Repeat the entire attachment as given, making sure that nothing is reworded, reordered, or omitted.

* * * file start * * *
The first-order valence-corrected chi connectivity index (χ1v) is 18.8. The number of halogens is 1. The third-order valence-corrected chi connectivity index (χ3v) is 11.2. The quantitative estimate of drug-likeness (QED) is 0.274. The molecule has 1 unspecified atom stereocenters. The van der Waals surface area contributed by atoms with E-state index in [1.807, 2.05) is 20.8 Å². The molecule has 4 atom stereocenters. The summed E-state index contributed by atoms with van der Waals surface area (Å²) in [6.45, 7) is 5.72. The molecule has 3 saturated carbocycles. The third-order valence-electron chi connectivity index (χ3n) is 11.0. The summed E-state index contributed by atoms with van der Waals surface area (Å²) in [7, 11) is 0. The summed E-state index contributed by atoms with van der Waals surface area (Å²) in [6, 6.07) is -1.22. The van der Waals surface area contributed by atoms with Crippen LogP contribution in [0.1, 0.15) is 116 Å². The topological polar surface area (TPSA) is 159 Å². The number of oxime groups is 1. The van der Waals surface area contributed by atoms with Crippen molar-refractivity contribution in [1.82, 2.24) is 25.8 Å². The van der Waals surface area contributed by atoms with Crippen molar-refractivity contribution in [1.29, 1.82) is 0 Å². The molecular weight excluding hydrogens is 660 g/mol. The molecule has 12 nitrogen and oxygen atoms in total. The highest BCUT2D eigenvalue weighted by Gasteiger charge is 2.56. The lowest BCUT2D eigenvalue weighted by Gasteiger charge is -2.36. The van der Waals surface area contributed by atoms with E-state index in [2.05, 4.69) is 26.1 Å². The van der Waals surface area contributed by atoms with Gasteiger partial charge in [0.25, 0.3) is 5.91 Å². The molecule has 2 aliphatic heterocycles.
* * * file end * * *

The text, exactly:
The first-order valence-corrected chi connectivity index (χ1v) is 18.8. The number of halogens is 1. The third-order valence-corrected chi connectivity index (χ3v) is 11.2. The quantitative estimate of drug-likeness (QED) is 0.274. The molecule has 1 unspecified atom stereocenters. The van der Waals surface area contributed by atoms with E-state index in [1.807, 2.05) is 20.8 Å². The molecule has 4 atom stereocenters. The summed E-state index contributed by atoms with van der Waals surface area (Å²) in [6.45, 7) is 5.72. The molecule has 3 saturated carbocycles. The third-order valence-electron chi connectivity index (χ3n) is 11.0. The summed E-state index contributed by atoms with van der Waals surface area (Å²) in [7, 11) is 0. The summed E-state index contributed by atoms with van der Waals surface area (Å²) in [6, 6.07) is -1.22. The van der Waals surface area contributed by atoms with Crippen LogP contribution in [0.1, 0.15) is 116 Å². The topological polar surface area (TPSA) is 159 Å². The number of oxime groups is 1. The van der Waals surface area contributed by atoms with Crippen molar-refractivity contribution in [1.82, 2.24) is 25.8 Å². The van der Waals surface area contributed by atoms with Crippen molar-refractivity contribution in [1.29, 1.82) is 0 Å². The molecular weight excluding hydrogens is 660 g/mol. The molecule has 12 nitrogen and oxygen atoms in total. The highest BCUT2D eigenvalue weighted by Gasteiger charge is 2.56. The lowest BCUT2D eigenvalue weighted by Gasteiger charge is -2.36. The van der Waals surface area contributed by atoms with E-state index in [2.05, 4.69) is 26.1 Å². The van der Waals surface area contributed by atoms with Gasteiger partial charge in [0.25, 0.3) is 5.91 Å². The molecule has 2 aliphatic heterocycles.